But I didn’t arrive here in a vacuum. To find love here, I had to leave behind a lot of love. I’m the youngest of five in a close-knit family. My mom and dad also come from large, close-knit families (six and seven siblings, respectively) so I left behind a lot of sprawling, irreplaceable connections.
This never used to be a problem. There were always flights between Boston and Ireland. If you booked well in advance, you could even get them cheap. My parents were just here over Christmas, and we were planning to fly over for Easter. Not to mention the small air invasion our wedding is (was?) going to bring Shannon Airport in July.
I said goodbye to my parents in the early hours of the morning on January 2nd, before they drove to Shannon. In China, the first cases of coronavirus were still being presented as an unknown cause of pneumonia. My parents and I didn’t give each other special hugs, or exchange any extra words of comfort for the months to come. (At five in the morning, it was all we could do to mumble blearily at each other and remember where to put the suitcases.)
At that time, we didn’t know. And as of right now, we still don’t really know – how special that goodbye was. Or, most importantly, when we will have the privilege of casually saying goodbye again.
Sometimes, I picture a large bridge between me and my family, extending across the wild and dark Atlantic. It was there so long that I nearly stopped seeing it, like an unobtrusive picture frame. I took it for granted that it would always be there. It might not always be affordable, or practical, but at least it was still there.
Now, I’m watching chunks of that bridge fall away; concrete slabs crumbling and falling into the dark sea. Overnight, overseas flights are cancelled; travel bans and lockdowns are ubiquitous; and the airlines are saying they won’t survive past May.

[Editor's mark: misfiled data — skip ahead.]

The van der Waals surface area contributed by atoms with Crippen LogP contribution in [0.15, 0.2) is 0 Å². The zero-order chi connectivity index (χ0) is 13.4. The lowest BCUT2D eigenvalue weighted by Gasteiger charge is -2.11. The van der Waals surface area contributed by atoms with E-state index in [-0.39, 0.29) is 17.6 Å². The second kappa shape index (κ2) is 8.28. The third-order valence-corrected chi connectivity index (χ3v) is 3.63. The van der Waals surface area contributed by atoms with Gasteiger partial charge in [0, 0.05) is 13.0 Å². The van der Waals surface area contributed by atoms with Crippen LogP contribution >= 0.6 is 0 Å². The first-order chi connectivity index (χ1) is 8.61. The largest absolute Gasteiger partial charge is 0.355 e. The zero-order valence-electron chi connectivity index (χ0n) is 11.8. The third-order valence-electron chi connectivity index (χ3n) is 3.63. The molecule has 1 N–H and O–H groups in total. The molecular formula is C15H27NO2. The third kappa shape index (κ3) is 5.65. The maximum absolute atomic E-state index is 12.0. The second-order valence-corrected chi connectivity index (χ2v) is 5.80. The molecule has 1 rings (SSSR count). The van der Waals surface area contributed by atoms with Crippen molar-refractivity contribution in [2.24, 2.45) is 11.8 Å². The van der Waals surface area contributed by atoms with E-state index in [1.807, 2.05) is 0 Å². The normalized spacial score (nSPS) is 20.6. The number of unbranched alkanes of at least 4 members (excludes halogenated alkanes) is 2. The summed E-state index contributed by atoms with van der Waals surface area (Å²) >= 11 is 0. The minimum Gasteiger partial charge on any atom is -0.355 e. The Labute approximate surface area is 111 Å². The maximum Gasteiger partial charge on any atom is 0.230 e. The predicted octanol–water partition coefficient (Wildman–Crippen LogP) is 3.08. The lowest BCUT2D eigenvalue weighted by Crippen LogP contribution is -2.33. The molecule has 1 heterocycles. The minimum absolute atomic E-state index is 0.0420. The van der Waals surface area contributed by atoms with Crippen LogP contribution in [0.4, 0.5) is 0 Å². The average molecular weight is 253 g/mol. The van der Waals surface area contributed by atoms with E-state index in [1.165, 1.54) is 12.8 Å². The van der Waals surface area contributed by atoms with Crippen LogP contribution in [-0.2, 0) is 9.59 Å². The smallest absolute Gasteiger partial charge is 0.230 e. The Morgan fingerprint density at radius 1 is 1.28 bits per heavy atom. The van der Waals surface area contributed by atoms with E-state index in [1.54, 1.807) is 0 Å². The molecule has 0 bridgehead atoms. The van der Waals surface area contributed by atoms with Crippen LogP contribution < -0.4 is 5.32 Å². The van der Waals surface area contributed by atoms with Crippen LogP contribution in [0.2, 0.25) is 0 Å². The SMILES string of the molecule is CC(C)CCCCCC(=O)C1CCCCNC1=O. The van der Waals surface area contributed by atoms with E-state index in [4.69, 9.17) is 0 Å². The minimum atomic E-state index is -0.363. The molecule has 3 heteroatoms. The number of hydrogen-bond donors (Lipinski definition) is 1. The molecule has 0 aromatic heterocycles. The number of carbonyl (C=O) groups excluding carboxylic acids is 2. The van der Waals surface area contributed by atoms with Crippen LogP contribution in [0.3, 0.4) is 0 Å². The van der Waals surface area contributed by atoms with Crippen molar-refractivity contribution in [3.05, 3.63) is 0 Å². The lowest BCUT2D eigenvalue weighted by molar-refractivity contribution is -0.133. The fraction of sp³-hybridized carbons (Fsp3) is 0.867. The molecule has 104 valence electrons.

The gravity of the situation didn’t occur to me until a few weeks ago when my partner told me I should still go for Easter. US citizens at that point were still allowed to fly back. And I knew I couldn’t. I couldn’t leave the kids, or her, in the middle of a pandemic. Soon after it was confirmed that even if I was able to go, I couldn’t make it back.
The last of the bridge crumbled and collapsed beneath the waves.
Of course, I’m more immediately scared for the elderly and for those with chronic illnesses and those who fight in the front lines against disease – including the many in my own family who fall into those categories. Like with everyone else, health takes precedence (for everyone but insurance companies, anyway).
But many people will feel relieved when they can finally leave their houses again. They’ll run down the street to the loved ones they missed and worried over through pane-glass windows – straight through that two-metre barrier and straight into their arms.
I will too.
My partner’s dad especially; he’s vulnerable and I’ve missed many aspects of friendship with him. (Not to mention, our determined search through the Sunday papers for a sporting event – any sporting event really – to excuse a quick nip down to the pub for a pint or two.)
But after the local reunions are done, and I’ve seen my partner and my kids – the ones I love most – back to their regular routines, I’ll walk down to the pier by myself. I’ll walk down to the sea and stare at the waves, and I’ll wait for that crumbled bridge to rise out of the water again.
I’ll wait for that bridge, the one that can lead me home again, to the ones I loved first.